Ruminations: Pulang Kampung
On August 27, 2018 | 0 Comments

The small town of Cazenovia, Wisconsin, where I was raised—population 318 according to the 2010 census—is more than a hop, skip, and jump away from the megacity of Jakarta—population of 30 million plus in the metropolitan area—where I have spent most of my adult life, but every year, if possible, and usually in the month of August at the time of the annual McGlynn-Schauf family reunion when my nine siblings and their spouses, children, and grandchildren gather together with numerous first and second cousins as well as their children and other kith and kin at Glynnspring, the family farm and compound (a word that came into English in the 17th century via the Dutch kampoeng from the Malay kampong or kampung), which was first settled by Thomas (“Roaring Tom”) and Bridget McGlynn in 1853, I, too, try to pulang kampung.

Though in Indonesia, at the time of the Idul Fitri holidays, when the cost of tickets for most any form of transportation rise exponentially, I shake my head and wonder why everyone has to pulang kampung at the same time—Why not go home another time of the year when they are fewer people on the road or after Idul Fitri when fares have returned to normal? Wouldn’t that make more sense, I scathingly ask staff members—the fact is, I do the same thing: shucking out far more cash than I would like to spend on an air ticket because it’s high season and a seller’s market.

The family reunion is held on the first Saturday of August but the core family, the ten siblings, try to arrive at Glynnspring by the previous
Wednesday at the latest in order to prepare for the inundation of family members and friends on the day of the reunion itself. Maureen, the lawyer and first in the line of siblings, takes care of buying sweet corn and other fresh produce from local farmers. Eileen, the librarian, prepares charts on where people will sleep and who will be in charge of meals during the week. Kathleen, the nurse, weeds the flower beds. Mary, the head of a management-development company, updates the extensive McGlynn- and Schauf- address lists and plans the entertainment section of the reunion. Jane, a former primary school teacher, cleans the house while I, the next in line, take care of cleaning the garage, basement, and woodshed. Mark, the engineer, mows the lawn and oversees the installation of a port-a-potty and tent. Colleen, the chef, sets up the grill for the outdoor cooking of brats, bacon, and other victuals. Christine, the other nurse, prunes bushes and trims around the buildings. As for Luke, the last in line who is head of personnel relations at a major corporation, he sets up a dispenser for beer and makes sure that enough other beverages and ice are on hand.

Preparation for the reunion is truly a gotong-royong operation where everyone is helping out, with a precision that has been fine-tuned over the decades. Somehow meals magically appear and piles of dirty dishes mysteriously disappear. Somehow, in the evenings, when it’s time to relax, everyone finds a time in which to bring the rest of the family up to date; and somehow, as darkness falls, everyone finds a place to sleep.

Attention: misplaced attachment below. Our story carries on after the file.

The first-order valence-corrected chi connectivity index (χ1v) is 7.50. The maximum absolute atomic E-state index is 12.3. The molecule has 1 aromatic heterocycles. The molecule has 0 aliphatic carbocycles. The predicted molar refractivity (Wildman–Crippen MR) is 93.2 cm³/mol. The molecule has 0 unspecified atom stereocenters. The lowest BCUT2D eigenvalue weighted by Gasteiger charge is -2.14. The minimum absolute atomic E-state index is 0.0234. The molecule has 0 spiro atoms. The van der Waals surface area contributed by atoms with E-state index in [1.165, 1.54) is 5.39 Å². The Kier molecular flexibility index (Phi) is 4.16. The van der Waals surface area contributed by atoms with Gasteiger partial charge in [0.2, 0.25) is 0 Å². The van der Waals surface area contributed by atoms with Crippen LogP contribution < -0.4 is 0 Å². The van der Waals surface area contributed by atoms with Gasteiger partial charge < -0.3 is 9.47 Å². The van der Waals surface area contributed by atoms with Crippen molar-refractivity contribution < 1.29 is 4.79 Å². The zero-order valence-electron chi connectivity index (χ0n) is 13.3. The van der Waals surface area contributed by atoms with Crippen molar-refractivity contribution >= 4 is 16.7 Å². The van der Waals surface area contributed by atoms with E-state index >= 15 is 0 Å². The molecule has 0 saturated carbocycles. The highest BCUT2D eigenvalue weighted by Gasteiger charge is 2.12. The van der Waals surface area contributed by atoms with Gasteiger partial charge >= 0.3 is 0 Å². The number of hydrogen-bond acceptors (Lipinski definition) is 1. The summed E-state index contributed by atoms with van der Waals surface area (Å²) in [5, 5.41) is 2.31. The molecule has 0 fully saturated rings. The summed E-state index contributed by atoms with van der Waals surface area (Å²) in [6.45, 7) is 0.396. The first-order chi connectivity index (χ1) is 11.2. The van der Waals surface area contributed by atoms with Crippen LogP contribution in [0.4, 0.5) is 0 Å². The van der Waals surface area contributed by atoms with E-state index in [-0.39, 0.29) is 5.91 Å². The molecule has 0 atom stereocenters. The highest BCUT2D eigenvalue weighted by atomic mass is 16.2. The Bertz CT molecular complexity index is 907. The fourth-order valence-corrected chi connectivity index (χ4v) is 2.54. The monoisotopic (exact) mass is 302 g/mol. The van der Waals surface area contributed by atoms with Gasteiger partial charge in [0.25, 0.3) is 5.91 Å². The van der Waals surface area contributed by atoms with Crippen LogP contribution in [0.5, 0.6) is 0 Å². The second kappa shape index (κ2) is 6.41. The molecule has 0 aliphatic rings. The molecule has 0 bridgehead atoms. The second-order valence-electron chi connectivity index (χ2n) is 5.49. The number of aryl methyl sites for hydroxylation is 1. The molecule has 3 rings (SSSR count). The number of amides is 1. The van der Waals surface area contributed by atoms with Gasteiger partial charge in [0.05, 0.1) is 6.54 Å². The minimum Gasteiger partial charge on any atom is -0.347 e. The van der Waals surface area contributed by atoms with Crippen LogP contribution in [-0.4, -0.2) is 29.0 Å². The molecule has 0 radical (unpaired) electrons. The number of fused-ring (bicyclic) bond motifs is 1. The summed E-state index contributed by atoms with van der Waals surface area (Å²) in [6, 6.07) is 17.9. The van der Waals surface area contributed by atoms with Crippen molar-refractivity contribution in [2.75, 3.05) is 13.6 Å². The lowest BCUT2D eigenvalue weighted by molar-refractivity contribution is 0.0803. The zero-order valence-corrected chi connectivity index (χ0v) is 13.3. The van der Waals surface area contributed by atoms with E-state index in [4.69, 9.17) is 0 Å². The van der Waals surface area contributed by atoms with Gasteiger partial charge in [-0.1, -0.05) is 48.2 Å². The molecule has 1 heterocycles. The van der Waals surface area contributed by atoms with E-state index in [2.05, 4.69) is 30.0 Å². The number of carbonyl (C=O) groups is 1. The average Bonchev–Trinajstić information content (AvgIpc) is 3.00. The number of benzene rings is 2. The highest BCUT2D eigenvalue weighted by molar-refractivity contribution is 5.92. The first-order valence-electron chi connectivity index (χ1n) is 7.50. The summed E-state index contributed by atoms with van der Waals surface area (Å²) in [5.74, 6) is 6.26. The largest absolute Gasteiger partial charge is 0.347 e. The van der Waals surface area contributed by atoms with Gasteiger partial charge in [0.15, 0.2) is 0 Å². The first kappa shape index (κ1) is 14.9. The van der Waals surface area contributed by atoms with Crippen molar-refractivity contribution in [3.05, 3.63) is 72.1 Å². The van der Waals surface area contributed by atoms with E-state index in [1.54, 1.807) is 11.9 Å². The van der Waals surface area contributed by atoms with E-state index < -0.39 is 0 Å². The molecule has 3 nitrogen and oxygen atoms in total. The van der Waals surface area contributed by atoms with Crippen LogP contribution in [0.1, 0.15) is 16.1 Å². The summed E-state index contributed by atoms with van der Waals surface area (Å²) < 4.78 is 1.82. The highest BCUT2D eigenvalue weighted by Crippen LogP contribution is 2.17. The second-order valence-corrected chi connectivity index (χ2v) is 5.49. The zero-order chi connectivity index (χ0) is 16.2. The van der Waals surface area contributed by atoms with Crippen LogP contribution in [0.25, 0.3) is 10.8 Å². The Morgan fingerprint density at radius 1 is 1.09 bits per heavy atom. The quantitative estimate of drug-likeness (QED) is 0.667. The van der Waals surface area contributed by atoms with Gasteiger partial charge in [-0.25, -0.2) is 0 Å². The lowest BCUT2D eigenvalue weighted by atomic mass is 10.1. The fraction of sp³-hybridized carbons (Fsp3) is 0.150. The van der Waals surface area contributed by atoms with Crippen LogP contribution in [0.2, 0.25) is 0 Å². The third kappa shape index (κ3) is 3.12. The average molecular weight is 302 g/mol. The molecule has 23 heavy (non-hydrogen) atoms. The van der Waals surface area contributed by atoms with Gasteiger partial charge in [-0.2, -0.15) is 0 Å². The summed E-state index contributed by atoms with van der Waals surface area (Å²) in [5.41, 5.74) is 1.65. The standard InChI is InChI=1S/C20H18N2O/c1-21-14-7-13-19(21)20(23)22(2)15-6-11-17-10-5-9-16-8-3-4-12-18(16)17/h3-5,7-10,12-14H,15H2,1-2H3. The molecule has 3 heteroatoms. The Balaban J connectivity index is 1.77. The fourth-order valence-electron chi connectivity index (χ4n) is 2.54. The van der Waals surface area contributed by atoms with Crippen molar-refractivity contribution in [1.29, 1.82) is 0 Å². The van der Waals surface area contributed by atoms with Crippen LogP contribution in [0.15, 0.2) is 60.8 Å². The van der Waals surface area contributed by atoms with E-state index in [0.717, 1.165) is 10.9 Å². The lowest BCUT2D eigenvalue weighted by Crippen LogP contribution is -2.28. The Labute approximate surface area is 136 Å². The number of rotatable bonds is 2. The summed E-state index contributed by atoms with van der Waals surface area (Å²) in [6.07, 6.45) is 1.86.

On the day of the reunion itself, relatives begin to arrive as early as 11 am but by noontime most everyone who will attend is present, each one
bringing along a dish to share. The core family has prepared all the main food items—sandwiches, grilled chicken, brats, cheesy potatoes, salads, and so on—but what with all the other culinary contributions the four long tables in the garage are piled high with enough food to ensure that none among the battalion of reunion participants could possibly go home hungry.

The hours of the day seem to go by both quickly and at slow motion but, near twilight, when relatives and guests have said their last “so long” (a phrase that purportedly derives from “salam,” the Arabic word for “peace,” which British soldiers serving in the Malay world heard as “sa-lang” and continued to use after their return to Britain but which was then further mashed into the current pronunciation by the civilian populace), the family is able to breathe a collective sigh of relief.

On Sunday, the following day, the break-down and clean-up begins but with numerous able-bodied nieces and nephews present, the work is completed in a matter of hours, after which most of the siblings and their families return to their respective homes in Madison, Eau Claire, Fort Atkinson, Black River Falls, Minneapolis, and elsewhere. Because it’s at most once a year that I am able to come “home,” a place that’s empty of permanent inhabitants now but, nonetheless, well tended and in good condition, I usually stay on for another day or two to visit Saint Bridget’s cemetery where my parents are buried and to sit one of the porches or out front of the house to bask in the silence of valley in which the farm is located and to rehash in my mind the many stories gathered during my brief time on the family farm.

Whenever it is that I pack my bags in preparation for my return to Jakarta, a pang of emotions overwhelms me. Yes, I have come back to the place where I was raised, one that I will love till my dying day, but now I am really going home, pulang kampung to Jakarta.

John H. McGlynn